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Six ways the Liberal Democrats promise they’ll save us from Brexitpocalypse

Tim Farron's party is taking a major gamble on anti-Brexit sentiment - but it's unlikely to pay off.

By Katherine fidler

Brexit means Brexit – unless you’re Tim Farron, who has turned the Lib Dem manifesto into a life raft for Remainers still firm in the belief that Britain is better off inside the EU, than outside with a bad divorce settlement.

In a move that will cause outrage in some sectors, the party has pledged a second EU referendum once Brexit negotiations are complete, offering voters the chance to say yes to the deal on offer or no thanks, we’ll stay in the bloc.

The threat of Brexit looms large over the manifesto, not least in Farron’s introduction: “You might worry that jobs and living standards are threatened by the extreme and divisive Brexit that Theresa May has chosen for Britain.”

That sets the tone for the next 90 or so pages – within which are the ways the Lib Dems believe voting for them will rescue you from Brexitaggedon.

1. Rights for everyone

The party pledges to press for a unilateral guarantee of rights for EU citizens in the UK, and will work towards the same for UK citizens living in European Union countries.

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2. Single (market) obsession

The idea of a hard or no deal Brexit doesn’t sit well with the Lib Dems, who will be campaigning to keep us in both the single market and the customs union. Good news for businesses, but it’s likely to come at a price – which won’t go down well in the other camp.

3. Freedom of movement

The Lib Dems want to keep freedom of movement, which will not go down well with those who voted leave precisely because of what they perceive as “uncontrolled immigration”. 

For others though, the principle of being able to “work, travel, study and retire” across the EU will resonate. The party pledges to do “everything it can” to protect the Erasmus exchange programme.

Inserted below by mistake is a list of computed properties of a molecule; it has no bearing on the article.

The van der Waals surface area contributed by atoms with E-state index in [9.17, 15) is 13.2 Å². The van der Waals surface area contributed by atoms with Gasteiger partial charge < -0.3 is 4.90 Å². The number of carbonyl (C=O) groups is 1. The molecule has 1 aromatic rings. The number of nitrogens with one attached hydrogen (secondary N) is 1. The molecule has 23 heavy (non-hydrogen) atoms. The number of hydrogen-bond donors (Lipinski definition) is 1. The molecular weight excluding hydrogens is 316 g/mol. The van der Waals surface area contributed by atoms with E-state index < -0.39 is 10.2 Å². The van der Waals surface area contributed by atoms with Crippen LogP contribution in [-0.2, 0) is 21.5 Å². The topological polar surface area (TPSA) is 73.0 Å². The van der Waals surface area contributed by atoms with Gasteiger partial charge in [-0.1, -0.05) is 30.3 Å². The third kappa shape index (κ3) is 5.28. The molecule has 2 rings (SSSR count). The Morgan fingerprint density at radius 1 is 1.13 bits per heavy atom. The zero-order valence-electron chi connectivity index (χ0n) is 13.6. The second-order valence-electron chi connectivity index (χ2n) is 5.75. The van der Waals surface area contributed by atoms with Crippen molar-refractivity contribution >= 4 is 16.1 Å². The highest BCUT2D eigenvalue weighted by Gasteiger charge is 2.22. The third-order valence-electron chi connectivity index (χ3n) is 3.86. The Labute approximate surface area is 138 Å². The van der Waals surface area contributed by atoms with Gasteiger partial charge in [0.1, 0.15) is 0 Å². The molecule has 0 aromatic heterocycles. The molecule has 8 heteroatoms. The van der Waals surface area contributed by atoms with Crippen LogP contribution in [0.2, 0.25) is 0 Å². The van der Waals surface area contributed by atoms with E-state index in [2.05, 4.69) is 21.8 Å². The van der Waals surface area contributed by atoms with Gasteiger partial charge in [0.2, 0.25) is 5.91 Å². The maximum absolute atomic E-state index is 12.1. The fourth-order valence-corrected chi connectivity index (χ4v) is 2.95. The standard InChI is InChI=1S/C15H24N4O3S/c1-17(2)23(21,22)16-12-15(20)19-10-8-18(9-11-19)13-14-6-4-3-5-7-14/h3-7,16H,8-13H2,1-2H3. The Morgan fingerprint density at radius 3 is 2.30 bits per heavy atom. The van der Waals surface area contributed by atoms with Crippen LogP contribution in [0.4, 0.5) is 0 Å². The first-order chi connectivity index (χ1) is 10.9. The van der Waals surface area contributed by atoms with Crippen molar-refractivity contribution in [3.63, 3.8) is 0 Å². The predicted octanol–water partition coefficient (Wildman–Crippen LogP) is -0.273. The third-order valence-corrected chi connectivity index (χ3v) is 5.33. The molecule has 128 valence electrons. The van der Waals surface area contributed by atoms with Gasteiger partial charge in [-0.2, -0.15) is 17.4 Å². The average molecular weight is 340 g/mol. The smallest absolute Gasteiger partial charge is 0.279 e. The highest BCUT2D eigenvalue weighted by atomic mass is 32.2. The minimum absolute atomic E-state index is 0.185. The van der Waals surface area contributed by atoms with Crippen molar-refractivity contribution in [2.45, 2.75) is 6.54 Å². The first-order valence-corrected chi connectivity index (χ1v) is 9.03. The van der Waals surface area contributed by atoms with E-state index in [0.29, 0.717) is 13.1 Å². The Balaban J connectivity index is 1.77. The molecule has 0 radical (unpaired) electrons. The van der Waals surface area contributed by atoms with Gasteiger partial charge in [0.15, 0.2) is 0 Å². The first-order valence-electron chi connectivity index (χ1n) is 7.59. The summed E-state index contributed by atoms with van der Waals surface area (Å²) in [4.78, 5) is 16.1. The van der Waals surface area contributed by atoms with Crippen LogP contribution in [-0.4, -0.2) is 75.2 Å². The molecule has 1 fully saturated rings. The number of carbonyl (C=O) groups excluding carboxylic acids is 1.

4. Don’t want to lose your holiday, do EU?

“We want our parliamentary sovereignty back” was a common rallying cry from the Leave camp – although when it was put into practice they weren’t so keen. Nevertheless, the Great Repeal Bill will absorb into British law all the EU laws by which the UK is currently bound – these can then individually be amended for “British people”.

Among those up for grabs is the protection of maternity and annual leave. Vote Lib Dem, says Farron, and your leave is safe. Well, they will “fight to ensure that these entitlements are not undermined” – no guarantees they’ll succeed.

5. Do your research

Medical and scientific research funding is another area now awash with uncertainty following the referendum. The manifesto pledges to protect researchers by underwriting funding for British partners in EU projects – including Horizon 2020, the biggest EU Research and Innovation programme ever. The Lib Dems also want to increase the science budget in line with inflation, and will publish a National Wellbeing Strategy, to ensure health and wellbeing for all remains at the centre of government policy.

6. Tim “deep pockets” Farron?

Key economic proposals in the manifesto include a 1p rise in income tax to raise £6bn in additional revenue for the NHS, rejecting the Conservatives’ commitment to budget surpluses on capital and revenue, protection of the education budget, tough action on tax avoidance and evasion, and reversing a number of the government’s tax cuts, including corporation tax and capital gains tax.

It adds: “The Conservative pursuit of hard Brexit will have serious impacts on the UK’s national finances – impacts which current government plans may not fully take into account.”

To negate the effects of a hard Brexit, the Liberal Democrat policy proposes economic boosts such as freedom of movement and access to the single market. Add in arts, media and sports funding, cross-border security co-operation, maintaining environmental standards and fighting for the rights of the nations, and it almost feels like we’re not leaving the EU at all. Which is, of course, what the Liberal Democrats want. 

It is not, however, what more than half the country wants – and many Remainers have accepted the decision and moved on. Banking on Brexit anger might have worked on 23 June 2016, but almost 12 months later, it’s unlikely to yield the response they hope for.